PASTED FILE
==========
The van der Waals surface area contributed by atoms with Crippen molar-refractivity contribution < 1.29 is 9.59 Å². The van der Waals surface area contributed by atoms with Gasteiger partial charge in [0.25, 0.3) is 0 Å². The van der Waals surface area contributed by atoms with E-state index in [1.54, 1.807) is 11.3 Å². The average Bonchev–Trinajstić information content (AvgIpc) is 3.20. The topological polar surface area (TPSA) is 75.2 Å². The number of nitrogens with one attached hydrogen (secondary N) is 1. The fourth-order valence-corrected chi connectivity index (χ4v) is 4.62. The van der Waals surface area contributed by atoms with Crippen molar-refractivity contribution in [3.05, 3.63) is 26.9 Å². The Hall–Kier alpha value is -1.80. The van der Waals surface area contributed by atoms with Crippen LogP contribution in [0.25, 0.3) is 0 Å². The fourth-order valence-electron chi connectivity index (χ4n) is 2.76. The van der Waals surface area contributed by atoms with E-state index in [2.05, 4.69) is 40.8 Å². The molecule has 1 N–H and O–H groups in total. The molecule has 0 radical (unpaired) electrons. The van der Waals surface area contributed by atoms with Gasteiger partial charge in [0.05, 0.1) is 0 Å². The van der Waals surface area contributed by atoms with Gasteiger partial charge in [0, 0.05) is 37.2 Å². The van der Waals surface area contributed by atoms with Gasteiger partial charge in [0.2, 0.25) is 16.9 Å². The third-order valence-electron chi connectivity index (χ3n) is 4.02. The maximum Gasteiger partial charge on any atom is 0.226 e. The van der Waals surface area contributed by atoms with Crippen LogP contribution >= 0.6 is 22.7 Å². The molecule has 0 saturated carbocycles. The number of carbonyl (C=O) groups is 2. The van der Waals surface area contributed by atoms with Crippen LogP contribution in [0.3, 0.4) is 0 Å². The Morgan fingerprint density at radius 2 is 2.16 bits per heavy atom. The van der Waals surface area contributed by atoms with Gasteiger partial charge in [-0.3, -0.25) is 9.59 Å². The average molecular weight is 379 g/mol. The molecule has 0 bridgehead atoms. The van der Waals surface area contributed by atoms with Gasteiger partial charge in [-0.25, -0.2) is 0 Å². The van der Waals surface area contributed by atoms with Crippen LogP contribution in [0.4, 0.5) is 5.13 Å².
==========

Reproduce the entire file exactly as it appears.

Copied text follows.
The van der Waals surface area contributed by atoms with Crippen molar-refractivity contribution < 1.29 is 9.59 Å². The van der Waals surface area contributed by atoms with Gasteiger partial charge in [0.25, 0.3) is 0 Å². The van der Waals surface area contributed by atoms with E-state index in [1.54, 1.807) is 11.3 Å². The average Bonchev–Trinajstić information content (AvgIpc) is 3.20. The topological polar surface area (TPSA) is 75.2 Å². The number of nitrogens with one attached hydrogen (secondary N) is 1. The fourth-order valence-corrected chi connectivity index (χ4v) is 4.62. The van der Waals surface area contributed by atoms with Crippen molar-refractivity contribution in [3.05, 3.63) is 26.9 Å². The Hall–Kier alpha value is -1.80. The van der Waals surface area contributed by atoms with Crippen LogP contribution in [0.25, 0.3) is 0 Å². The fourth-order valence-electron chi connectivity index (χ4n) is 2.76. The van der Waals surface area contributed by atoms with E-state index in [2.05, 4.69) is 40.8 Å². The molecule has 1 N–H and O–H groups in total. The molecule has 0 radical (unpaired) electrons. The van der Waals surface area contributed by atoms with Gasteiger partial charge in [0.05, 0.1) is 0 Å². The van der Waals surface area contributed by atoms with Gasteiger partial charge in [0, 0.05) is 37.2 Å². The van der Waals surface area contributed by atoms with Gasteiger partial charge in [0.2, 0.25) is 16.9 Å². The third-order valence-electron chi connectivity index (χ3n) is 4.02. The maximum Gasteiger partial charge on any atom is 0.226 e. The van der Waals surface area contributed by atoms with Crippen LogP contribution >= 0.6 is 22.7 Å². The molecule has 0 saturated carbocycles. The number of carbonyl (C=O) groups is 2. The van der Waals surface area contributed by atoms with Crippen LogP contribution in [0.3, 0.4) is 0 Å². The Morgan fingerprint density at radius 2 is 2.16 bits per heavy atom. The van der Waals surface area contributed by atoms with Gasteiger partial charge in [-0.3, -0.25) is 9.59 Å². The average molecular weight is 379 g/mol. The molecule has 0 bridgehead atoms. The van der Waals surface area contributed by atoms with Gasteiger partial charge in [-0.25, -0.2) is 0 Å². The van der Waals surface area contributed by atoms with Crippen LogP contribution in [0.4, 0.5) is 5.13 Å².